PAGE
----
Unsolicited Senior Advice: Healthy living tips for the unhealthy

Ryan Lynch’s weekly column tackles not messing up in college like he did. This week: improving your health small steps at a time.


Ryan Lynch. Photo courtesy of Mohammed F. Emran

Ryan Lynch, Business Manager

It’s midway through the semester and you still have a decent GPA. But no matter what you do, you can’t stop feeling sick.


Whether you work too much or party too often, your unhealthy habits are catching up to you and it’s time to make a change.


Here are some small ways to improve your health that won’t break the bank.


Put the drink down


Most college students like to go out and have a drink from time to time. The problem comes when people start spending their nights drinking instead of having a couple drinks here and there.


Consistent drinking can mess with your liver, your weight, and your sleep.


And even though you may pass out after a night of partying, alcohol can negatively impact your sleep. For one, it disrupts your REM sleep, leading to next-day drowsiness and poor concentration.


Waking up hungover, exhausted, and sick isn’t worth a night of partying. But if you insist on drinking into the wee hours, keep it to the weekends.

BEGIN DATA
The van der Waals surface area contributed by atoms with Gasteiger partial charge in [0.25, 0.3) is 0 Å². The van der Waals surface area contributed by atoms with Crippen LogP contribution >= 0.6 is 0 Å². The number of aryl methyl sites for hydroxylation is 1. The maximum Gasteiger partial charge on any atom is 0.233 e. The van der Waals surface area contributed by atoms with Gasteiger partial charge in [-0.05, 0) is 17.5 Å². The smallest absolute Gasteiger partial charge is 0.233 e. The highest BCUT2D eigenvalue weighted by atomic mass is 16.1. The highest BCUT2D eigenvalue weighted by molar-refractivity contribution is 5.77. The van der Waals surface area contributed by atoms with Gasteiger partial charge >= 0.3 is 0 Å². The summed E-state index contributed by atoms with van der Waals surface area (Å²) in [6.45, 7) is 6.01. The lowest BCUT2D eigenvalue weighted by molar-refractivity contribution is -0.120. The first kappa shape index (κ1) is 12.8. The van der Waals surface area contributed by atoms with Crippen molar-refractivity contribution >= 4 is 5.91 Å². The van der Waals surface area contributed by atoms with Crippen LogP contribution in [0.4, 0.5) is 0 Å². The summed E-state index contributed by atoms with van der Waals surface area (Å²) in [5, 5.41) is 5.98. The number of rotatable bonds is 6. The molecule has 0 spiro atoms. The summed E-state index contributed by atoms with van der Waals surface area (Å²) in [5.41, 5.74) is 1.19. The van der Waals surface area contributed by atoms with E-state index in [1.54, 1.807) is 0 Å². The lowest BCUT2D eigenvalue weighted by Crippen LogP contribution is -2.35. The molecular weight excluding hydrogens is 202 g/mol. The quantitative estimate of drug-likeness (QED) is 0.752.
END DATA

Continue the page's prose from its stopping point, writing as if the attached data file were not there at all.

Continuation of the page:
Get some sleep


If you’re in your mid 20s, you should be getting 7-9 hours of shut eye every night. Although, most students get 6 or less.


In my early college years, I’d either stay up until 3 a.m. or pull an all-nighter.


And while I may have finished that 6-page essay, I’d crash the next day and wake up wired and unable to fall asleep that night. (And the unhealthy cycle would continue.)


Avoid doing this for both your shortterm and longterm health. Even if you think you won’t face any negative side effects, your poor memory, inability to focus, and low energy levels tell a different story.


Make it a priority to go to bed at the same time every night. And if you absolutely *need* a nap, limit it to 20 minutes. Anything longer and you’ll slip into REM sleep and wake up hazy.


Put your phone down too when it’s time to call it a night. Odds are, you won’t remember what you read anyway and the screen’s “blue” light will keep you awake.


But if you can’t fall asleep without it, turn on the “warm” light setting so you don’t stay up longer than necessary.


Change your diet


If you’ve taken care of the first two habits, it’s probably time to take a hard look at your diet.


And while it’s difficult to eat healthy in college, it’s not impossible.


Believe it or not, the Caf does have healthy options for people, you just have to keep an eye on its daily menu and avoid the fried food.


Even if you don’t have much experience, try to cook your own food as often as possible. And if you’re in the underclassmen dorms, use the first floor kitchen.


When it comes to grocery shopping, look for what’s on sale and keep an eye out for coupons as well. Those dollars you save do add up over time.


Don’t eat out as much either. Buying Chipotle four times a week puts a strain on your wallet and your health more than you’d think.


Ryan Lynch is the business manager of the University Press. For information regarding this or other stories, email [email protected] or tweet him @RyanLynchwriter.